Turning around a remote township’s water from a public health alert to safe drinking water and helping a local water authority deliver the project under budget.

The sleepy Tasmanian township of Pioneer, with a history deep in mining discovered lead in its drinking water. In its former glory the town 120km north west of Launceston, was one of the most successful mining towns in Australia. The tin mine was established in the late 1800’s and had built its own dam and power station to power the equipment.

Not only a mining powerhouse at its time but a political powerhouse too, Pioneer was also home to Joseph Lyons, the local schoolteacher who later became the 10th Australian Prime Minister.

Nowadays with its population at a modest 89, the community’s untreated water supply meant they had already been issued with a Boil Water Alert (BWA) as it didn’t meet The Australian Drinking Water Guidelines (ADWG). But when the Tasmanian state water authority TasWater identified high levels of lead in its water supply the BWA was upgraded to a Do Not Consume (DNC) Public Health Alert as boiling water doesn’t remove lead.

The ADWG state the concentration of lead in drinking water should not exceed 10 micrograms per litre (ug/L), and the Pioneer township had 14.5 ug/L.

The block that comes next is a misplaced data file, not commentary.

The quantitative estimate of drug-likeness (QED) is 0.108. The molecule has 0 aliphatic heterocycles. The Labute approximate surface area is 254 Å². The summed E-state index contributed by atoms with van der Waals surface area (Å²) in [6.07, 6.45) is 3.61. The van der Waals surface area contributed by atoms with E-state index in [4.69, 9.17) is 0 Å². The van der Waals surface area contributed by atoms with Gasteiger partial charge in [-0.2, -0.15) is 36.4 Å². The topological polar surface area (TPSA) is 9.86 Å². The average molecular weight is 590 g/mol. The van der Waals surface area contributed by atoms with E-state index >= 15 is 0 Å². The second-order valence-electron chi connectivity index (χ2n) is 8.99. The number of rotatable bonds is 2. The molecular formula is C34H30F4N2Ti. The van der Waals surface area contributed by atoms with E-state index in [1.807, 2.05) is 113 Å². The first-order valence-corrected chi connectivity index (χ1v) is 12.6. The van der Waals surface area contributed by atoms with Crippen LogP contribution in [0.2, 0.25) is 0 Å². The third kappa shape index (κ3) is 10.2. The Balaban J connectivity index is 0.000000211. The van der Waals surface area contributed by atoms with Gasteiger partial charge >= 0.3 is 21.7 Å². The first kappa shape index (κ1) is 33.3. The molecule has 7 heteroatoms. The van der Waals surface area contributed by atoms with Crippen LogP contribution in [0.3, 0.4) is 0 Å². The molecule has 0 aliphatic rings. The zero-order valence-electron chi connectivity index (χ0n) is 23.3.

Whilst mining is a contributing source of lead contamination, outside of mining communities, lead can enter the water supply from high acidity and alkalinity levels or low mineral counts of water that corrodes pipes and fixtures. Some older homes still have lead pipes and or solder used in seal joints.

There were four possible sources of contamination to Pioneer’s water, identified from both water and sediment in the Pioneer Dam, pipes in the town distribution systems and local plumbing in individual buildings.

Lead is a heavy metal that can be absorbed through inhalation, ingestion or placental transfer. Children, infants and foetuses are highly vulnerable to lead with long lasting effects impacting brain development and the nervous system. Adults can experience damage to their kidneys and high blood pressure.

Lead in water can be treated by using coagulants or lime softening, in this instance a rainwater reuse system was the best solution for the township to have lead-free potable water. Harvesting rainwater is an efficient and cost-effective solution, acting as a substitute for using mains water.

One option was to supply the entire town with a single system, which at a cost of over half a million dollars exceeded the budget for the project. So TasWater embarked on a Service Replacement Program, the first of its kind in Tasmania, to provide and install rainwater tanks, pumps and any additional on-property works. The program also included installing individual firefighting tanks on each property, and an irrigation supply was also retained.

We designed small and robust individual rainwater reuse systems for each resident, with the package including a pressure pump with press controller and dual water filtration components, mounted in a pre-packaged enclosure. This ensured the project remained under budget while delivery safe water to the Pioneer residents.